“A score of 106-0 does not represent these ideals,” the statement continued. “The CIF-SS condemns, in the strongest terms, results such as these. It is our expectation that the Inglewood administration will work towards putting in place an action plan so that an event such as this does not repeat itself.”

James, 38, said it was not his intention to degrade or demoralize the Morningside High team.

“I apologized for the way things turned out,” James said even though, during the game, he benched his defensive starters after the second quarter and most of his other frontline players in the second half.

But Inglewood continued to run up the score on its hapless opponent.

Anyone who knows James personally would know – and can attest to the fact — that his intent was never to bring shame to the game that he loves.

Coaches like James who have played college and pro football understand the fierce competitiveness it requires for young people to succeed when pursuing careers as professional athletes. They train their students to be warriors, to dominate their opponents. Varsity sports is the highest level of competition in high school.

Today, the advancement of training techniques and year-round coaching and development increases the likelihood that schools with the resources will outperform schools with sports programs that are underfunded or under-supported.

Since he became coach at Inglewood High three seasons ago, James has taken the team from a losing streak to being nearly undefeated. During that time, the team has moved from CIF-SS Division 13 to Division 2.

Inglewood student athletes have advantages in coaching and preparation that Morningside and many other schools do not.

James was a star on the football squad at Fremont High School in Los Angeles where he graduated in 2003. In college, he first played for the UNLV Rebels where he led the nation in passes; before transferring to UCLA and playing for the Bruins from 2003-2005.

After brief stints in the NFL and the Canadian Football League on the roster for the Cleveland Browns and the Vancouver Lions respectively, James began coaching high school football.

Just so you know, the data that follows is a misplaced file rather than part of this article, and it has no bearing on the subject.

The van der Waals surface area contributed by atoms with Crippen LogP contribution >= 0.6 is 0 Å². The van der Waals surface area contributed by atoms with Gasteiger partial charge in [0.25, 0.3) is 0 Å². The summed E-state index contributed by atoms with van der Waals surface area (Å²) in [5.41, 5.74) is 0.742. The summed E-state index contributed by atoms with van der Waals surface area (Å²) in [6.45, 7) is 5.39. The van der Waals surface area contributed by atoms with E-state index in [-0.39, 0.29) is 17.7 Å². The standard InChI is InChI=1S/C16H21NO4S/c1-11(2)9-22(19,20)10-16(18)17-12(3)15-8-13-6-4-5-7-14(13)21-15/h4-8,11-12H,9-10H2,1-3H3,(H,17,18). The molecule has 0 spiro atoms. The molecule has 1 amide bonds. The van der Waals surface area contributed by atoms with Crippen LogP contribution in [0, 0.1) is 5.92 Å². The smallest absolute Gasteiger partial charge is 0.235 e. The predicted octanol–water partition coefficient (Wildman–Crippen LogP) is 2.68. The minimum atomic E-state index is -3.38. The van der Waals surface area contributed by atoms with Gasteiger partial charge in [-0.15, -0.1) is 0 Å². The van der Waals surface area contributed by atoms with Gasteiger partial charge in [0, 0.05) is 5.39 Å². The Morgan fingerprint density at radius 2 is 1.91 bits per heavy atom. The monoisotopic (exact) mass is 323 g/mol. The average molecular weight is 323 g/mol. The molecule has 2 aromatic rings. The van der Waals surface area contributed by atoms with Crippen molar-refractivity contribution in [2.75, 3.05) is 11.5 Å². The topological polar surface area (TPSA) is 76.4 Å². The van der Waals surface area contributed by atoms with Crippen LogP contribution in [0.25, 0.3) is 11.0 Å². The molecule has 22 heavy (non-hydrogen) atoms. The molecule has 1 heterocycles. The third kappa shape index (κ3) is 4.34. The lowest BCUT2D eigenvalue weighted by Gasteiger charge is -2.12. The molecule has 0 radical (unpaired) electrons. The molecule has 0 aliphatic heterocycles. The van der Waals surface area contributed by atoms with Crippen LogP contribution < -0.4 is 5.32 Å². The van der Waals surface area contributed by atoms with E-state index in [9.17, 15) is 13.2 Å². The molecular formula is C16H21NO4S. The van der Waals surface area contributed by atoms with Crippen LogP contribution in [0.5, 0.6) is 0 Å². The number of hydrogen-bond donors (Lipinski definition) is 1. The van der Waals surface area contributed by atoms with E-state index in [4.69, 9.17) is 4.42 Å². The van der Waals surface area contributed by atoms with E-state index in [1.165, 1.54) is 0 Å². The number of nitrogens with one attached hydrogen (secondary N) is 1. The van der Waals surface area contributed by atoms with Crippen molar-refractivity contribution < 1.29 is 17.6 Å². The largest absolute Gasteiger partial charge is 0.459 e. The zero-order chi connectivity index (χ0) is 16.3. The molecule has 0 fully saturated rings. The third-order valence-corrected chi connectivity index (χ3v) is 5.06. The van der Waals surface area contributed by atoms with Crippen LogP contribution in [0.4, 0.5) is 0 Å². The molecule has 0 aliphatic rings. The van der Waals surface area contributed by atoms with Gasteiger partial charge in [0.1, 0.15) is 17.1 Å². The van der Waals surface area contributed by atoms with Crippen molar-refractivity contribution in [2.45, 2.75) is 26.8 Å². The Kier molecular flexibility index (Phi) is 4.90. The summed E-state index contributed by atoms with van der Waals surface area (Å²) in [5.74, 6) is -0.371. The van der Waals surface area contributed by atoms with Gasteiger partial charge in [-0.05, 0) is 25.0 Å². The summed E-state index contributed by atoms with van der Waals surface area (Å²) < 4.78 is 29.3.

He is the founder and director of one of most successful ‘7 on 7’ leagues in the nation, responsible for scores of future and current high school, collegiate and professional players.

Chances are, if you have observed any top football program in California, you have you witnessed his impact on young players, their development and their unmatched leadership skills – on the field and off it.

The Inglewood Unified School District also blasted James and Inglewood High.

“Regarding Inglewood H.S. vs. Morningside H.S. Friday night 10/29 game, we at the Inglewood Unified School District (IUSD) are saddened beyond words by the events that transpired at the football game Friday between Inglewood and Morningside high schools,” the IUSD stamen read. “We will conduct a full investigation and take whatever steps are necessary to ensure that a similar outcome never happens again under an IUSD athletic program.”

High school sports, in many schools, is a training ground for college and pro athletes. Schools that have better resources will always have an edge.

It is unfortunate that this incident has placed a dark cloud over a high school sports program. Inglewood High’s football program should be celebrated for its league championship and undefeated record in a school district that is still in state receivership.

Kenneth Miller is the publisher of Inglewood Today.